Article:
And I think the 28th, I was looking online for rheumatoid arthritis and diet because she suggested it and I found a speech from Dr. McDougall. And then down in the right hand corner was your TED talks and it immediately made me feel like so much calmer and I wanted to tell someone but no one cared. And I’m like, “Oh my gosh, I can help myself.” And you know, it is overwhelming. Brains and you know people fight about your diet a lot, what’s good for you isn’t good for someone else and where do you begin as a person. So basically a week after I was diagnosed, I found you and I was impressed and started crying a little bit.
Clint: Yeah. Okay, great. Alright, so you got started then on that and you remain while ignoring the calls from the doctor and you’re also working with your holistic doctor. So talk me through the next, you know, the next few weeks.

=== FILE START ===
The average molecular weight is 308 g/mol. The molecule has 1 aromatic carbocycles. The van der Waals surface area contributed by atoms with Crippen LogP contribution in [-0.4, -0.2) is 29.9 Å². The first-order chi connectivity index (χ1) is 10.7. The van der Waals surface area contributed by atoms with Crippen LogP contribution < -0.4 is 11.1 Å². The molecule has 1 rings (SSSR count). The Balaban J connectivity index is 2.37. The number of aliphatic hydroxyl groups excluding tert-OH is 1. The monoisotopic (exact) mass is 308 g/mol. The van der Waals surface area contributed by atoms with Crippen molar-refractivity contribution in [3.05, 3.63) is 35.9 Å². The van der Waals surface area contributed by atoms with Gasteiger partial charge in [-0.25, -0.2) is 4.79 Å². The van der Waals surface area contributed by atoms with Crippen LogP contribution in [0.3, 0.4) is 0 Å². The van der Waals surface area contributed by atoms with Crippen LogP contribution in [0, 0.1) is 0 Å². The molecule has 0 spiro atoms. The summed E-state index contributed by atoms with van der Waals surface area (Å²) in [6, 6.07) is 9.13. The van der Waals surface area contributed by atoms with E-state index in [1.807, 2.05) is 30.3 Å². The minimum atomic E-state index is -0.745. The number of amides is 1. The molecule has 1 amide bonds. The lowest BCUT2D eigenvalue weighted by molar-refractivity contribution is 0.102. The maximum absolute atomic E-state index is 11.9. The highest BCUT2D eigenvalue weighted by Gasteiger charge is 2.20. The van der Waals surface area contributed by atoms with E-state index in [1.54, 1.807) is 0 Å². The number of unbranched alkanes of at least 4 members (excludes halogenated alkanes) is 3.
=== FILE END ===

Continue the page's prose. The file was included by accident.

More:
Emily: I had to see her in two weeks. So I started plant-based on February 29th, the day after I found out of your program and I went. She was supposed to get a program for me together. So when I went back to see her, she said, “I think you shouldn’t go plant-based.” And I said, “I already have been for about a week,” and she put me on a high dose of probiotics, 50,000, I think.
Clint: Fifty billion.
Emily: Fifty billion, thank you. I’m sorry, yeah. Fish oil and vitamin D, like a big dosage of vitamin D and suggested doing castor oil packets.
Clint: Which one, castor oil packets? Okay.
Emily: When you take castor oil and you apply it to a part of your body that’s in pain and then you wrap it in and then you put heat on it for 40 minutes and that pulls out the toxins from your body.
Clint: So it’s topical, you put it on your body, yeah? Okay.